For designers the ideal product is meaningful, valuable, and beautiful. But that’s easier said than done once you account for real-world context and constraints. The role your particular product plays in your users’ lives influences the time you have to deliver those three qualities in the interactions you design. So does the emotional state your users are in when they come to you.
That leads to a basic design question: how do you adapt your ideals in order to provide your users with the product they need most?
At Indeed, I’m lucky to lead a great design team where we wrestle with meaningful questions like this one every day. When people ask me how we start to find answers, I enjoy sharing stories. I talk about previous experiences I’ve had solving similar problems and we start from there. I do this because design thinking is extremely flexible. Rather than using it in a fixed way every time, designers must adapt it to each project. Stories help show how fluid design thinking can be, and they inspire new ideas for approaching tough problems.
I shared some of these stories with Aarron Walter and Eli Woolery when they interviewed me last month on InVision’s Design Better podcast.
Here’s a preview of what we talked about:
My background at IDEO. This first stop in my career was formative for me. It taught me the deeper value of qualitative research and thoughtfulness.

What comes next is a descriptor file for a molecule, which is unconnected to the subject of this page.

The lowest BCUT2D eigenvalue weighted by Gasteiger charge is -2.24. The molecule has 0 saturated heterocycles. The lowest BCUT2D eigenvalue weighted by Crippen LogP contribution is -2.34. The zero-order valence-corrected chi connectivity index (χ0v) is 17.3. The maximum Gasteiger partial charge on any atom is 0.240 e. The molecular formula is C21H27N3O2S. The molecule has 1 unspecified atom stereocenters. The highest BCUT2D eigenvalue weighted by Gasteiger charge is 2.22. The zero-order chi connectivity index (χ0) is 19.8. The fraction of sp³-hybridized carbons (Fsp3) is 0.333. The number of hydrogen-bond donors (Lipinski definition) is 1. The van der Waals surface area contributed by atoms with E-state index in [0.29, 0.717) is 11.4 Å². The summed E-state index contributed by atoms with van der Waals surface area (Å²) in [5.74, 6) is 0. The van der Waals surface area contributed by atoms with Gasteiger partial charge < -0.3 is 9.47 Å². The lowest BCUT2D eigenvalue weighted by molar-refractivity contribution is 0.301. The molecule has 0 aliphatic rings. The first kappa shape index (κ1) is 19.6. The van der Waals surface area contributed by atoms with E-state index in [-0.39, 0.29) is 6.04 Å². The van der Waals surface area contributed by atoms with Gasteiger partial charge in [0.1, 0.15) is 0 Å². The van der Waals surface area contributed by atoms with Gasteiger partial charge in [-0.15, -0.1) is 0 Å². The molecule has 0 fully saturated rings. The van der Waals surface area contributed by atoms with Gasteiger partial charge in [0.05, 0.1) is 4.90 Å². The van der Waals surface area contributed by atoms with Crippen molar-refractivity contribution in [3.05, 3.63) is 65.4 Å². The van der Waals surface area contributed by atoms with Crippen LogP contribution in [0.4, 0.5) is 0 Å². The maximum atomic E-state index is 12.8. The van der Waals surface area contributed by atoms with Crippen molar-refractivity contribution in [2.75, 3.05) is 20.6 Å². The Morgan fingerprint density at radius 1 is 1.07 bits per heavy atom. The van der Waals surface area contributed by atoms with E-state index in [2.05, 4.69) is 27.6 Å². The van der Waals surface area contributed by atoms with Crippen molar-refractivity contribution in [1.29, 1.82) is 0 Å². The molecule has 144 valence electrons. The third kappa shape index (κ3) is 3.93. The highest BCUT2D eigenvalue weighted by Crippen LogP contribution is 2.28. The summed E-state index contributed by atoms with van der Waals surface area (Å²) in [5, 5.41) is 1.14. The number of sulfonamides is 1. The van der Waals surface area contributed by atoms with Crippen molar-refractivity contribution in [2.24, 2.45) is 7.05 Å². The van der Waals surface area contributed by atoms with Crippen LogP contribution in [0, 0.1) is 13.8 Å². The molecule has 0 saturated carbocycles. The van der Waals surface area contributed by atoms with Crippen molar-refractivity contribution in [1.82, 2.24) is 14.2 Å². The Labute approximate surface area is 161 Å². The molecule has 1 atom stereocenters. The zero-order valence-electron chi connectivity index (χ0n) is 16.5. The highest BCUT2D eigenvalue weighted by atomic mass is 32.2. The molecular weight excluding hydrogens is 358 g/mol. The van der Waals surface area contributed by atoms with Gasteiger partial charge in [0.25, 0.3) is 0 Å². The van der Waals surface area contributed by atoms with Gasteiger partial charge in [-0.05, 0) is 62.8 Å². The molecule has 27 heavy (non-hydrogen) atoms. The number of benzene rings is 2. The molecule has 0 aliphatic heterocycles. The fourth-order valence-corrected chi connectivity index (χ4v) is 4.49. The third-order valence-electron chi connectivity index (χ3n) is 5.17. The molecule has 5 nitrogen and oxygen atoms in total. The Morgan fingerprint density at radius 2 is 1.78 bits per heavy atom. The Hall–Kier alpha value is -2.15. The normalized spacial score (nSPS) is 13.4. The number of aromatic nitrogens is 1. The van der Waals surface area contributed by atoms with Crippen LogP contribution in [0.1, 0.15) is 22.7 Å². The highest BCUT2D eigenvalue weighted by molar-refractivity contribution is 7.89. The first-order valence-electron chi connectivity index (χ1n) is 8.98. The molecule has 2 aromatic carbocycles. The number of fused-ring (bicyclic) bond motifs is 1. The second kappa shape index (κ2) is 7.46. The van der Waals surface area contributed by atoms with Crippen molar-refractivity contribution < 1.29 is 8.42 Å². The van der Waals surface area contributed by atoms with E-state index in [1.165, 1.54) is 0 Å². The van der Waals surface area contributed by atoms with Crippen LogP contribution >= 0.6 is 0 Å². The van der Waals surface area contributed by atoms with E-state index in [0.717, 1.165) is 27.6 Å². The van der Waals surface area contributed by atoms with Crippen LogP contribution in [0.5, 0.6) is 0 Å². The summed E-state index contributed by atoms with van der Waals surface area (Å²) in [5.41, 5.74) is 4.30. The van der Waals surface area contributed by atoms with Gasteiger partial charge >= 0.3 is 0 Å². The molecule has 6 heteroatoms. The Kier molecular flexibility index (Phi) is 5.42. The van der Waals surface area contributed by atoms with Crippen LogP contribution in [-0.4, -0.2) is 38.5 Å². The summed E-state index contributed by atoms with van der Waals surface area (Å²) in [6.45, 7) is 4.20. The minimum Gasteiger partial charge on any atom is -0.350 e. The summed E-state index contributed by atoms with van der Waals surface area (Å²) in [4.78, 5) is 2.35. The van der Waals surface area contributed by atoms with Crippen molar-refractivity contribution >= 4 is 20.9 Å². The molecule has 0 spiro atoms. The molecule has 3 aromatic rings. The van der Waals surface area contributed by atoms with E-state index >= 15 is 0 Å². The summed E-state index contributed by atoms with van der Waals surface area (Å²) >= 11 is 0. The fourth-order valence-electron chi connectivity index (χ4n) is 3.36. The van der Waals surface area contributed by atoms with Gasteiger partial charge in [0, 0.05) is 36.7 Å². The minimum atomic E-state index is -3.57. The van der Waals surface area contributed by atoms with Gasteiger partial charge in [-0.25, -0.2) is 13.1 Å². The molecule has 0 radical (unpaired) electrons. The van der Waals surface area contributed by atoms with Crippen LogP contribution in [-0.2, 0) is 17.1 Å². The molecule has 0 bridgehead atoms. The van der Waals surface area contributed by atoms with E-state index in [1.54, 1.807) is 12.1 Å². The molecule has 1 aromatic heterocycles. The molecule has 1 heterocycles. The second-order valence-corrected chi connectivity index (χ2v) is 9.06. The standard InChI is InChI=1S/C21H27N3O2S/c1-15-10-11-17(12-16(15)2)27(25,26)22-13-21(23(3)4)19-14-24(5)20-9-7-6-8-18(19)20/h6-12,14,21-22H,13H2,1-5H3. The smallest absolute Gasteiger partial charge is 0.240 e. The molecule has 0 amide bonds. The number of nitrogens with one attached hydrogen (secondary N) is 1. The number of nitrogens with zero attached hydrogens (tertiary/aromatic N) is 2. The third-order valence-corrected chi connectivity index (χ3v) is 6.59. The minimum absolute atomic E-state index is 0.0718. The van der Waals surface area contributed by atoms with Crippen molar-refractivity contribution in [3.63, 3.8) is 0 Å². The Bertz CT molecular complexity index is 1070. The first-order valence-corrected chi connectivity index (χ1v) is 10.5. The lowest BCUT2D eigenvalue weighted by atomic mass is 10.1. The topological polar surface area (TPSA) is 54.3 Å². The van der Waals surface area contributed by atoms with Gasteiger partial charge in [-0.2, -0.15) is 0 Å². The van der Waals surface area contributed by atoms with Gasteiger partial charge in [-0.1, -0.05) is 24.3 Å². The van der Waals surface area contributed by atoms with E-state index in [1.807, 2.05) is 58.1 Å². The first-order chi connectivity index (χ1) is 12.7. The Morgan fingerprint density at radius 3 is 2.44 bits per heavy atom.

Why empathy is essential. I enjoy spending time on research; it’s vital to really understanding people and the reasons behind their actions. What causes people to feel joy and pain? Why do they make certain decisions and how do they act in different situations? Understanding human behavior is important when trying to create meaningful solutions.
Technology’s double nature. Technology is wonderful. But too much can have long-term consequences on individuals, relationships, and societies. As designers, we have a responsibility to balance the two.
How I stay productive and creative. My approach is to work as quickly as I can so I can also unplug and keep a happy, healthy personal life.
Ways to build partnerships and encourage participation. Synthesizing with others is critical. Every problem comes with so much information to process, so many perspectives to consider, and so many ways to approach solutions. It’s too much for an individual to handle alone.
Why welcoming change and being adaptable makes us better designers. Assumptions are mostly informed guesses. Plan for them to change and you’ll get further faster.